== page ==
Cloud-hosted airline maintenance and engineering systems with Tsunami Tsolutions: Ready for take off

March 31, 2023 | 6 minute read
Dan Ziman
NACT Sales
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Like many customers who need a reliable, secure, and cost efficient method to run mission-critical workloads, Tsunami Tsolutions chose Oracle Cloud Infrastructure (OCI) to help airlines run safely and on time. With reducing deployment times by several months, Tsunami Tsolutions delivers a low-risk, high-reward way to help their airline customers transform their businesses. I recently met up with Mark Buongiorno, chief operating officer at Tsunami Tsolutions, to learn about their business growth, the evolution of the aerospace industry, and gather Mark’s insights on OCI's impact.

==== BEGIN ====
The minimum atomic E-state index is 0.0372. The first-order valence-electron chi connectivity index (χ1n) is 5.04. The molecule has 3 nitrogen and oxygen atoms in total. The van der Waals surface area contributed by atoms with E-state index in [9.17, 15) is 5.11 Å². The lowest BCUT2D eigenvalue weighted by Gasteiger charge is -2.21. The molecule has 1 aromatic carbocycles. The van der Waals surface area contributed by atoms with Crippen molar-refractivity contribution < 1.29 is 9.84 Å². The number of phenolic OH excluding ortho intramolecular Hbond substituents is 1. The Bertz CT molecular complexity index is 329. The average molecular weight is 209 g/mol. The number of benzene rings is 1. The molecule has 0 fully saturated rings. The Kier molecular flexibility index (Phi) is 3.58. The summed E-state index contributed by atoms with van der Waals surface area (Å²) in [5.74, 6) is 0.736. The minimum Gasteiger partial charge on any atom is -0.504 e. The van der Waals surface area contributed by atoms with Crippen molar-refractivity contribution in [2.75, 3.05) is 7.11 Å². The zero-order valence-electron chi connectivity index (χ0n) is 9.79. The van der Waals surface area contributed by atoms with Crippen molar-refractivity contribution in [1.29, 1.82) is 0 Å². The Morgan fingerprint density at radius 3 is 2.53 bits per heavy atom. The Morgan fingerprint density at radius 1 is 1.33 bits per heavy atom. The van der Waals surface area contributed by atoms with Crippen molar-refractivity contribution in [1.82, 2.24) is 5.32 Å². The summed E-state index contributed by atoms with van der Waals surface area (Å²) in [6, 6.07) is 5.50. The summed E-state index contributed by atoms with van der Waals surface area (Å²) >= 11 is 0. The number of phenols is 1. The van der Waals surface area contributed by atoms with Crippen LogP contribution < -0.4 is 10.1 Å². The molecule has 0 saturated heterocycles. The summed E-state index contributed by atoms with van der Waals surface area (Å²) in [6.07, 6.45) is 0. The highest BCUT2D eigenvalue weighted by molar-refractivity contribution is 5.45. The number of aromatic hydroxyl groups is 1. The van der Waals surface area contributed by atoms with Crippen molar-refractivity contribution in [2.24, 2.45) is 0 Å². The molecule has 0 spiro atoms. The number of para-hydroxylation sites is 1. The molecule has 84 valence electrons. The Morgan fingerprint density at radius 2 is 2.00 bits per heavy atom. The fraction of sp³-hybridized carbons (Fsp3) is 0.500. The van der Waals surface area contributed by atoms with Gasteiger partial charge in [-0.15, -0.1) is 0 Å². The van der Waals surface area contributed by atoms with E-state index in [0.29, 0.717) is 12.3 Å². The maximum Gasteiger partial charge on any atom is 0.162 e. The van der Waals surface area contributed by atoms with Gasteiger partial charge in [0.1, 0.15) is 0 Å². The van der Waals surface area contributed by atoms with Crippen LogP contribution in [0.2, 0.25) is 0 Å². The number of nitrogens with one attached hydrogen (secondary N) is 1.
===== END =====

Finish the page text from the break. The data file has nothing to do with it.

Oracle chat with Tsunami Tsolutions

Dan Ziman (DZ), Oracle: Could you kick us off and tell us about your company and your mission?

Mark Buongiorno (MB), Tsunami Tsolutions: Sure. We're an engineering and information technology services firm that blends our industry experience in aerospace and defense with our IT knowledge to develop highly adoptable solutions for our customers. We do most of our work in application development, enterprise resource  planning (ERP) implementations, hosting, and system’s support with additional capabilities for analytics and engineering consulting. Our common theme is to work up and down the data value stream in aerospace and defense, accessing data from smart machines and databases, and make it readily available to users. This helps our customers make confident business decisions around the data, specifically, the optimal management of their operating fleets.

 

DZ: Mark, the commercial airline and aerospace industry has been going through a digital transformation for a few years. What are you seeing as a key emerging needs and trends?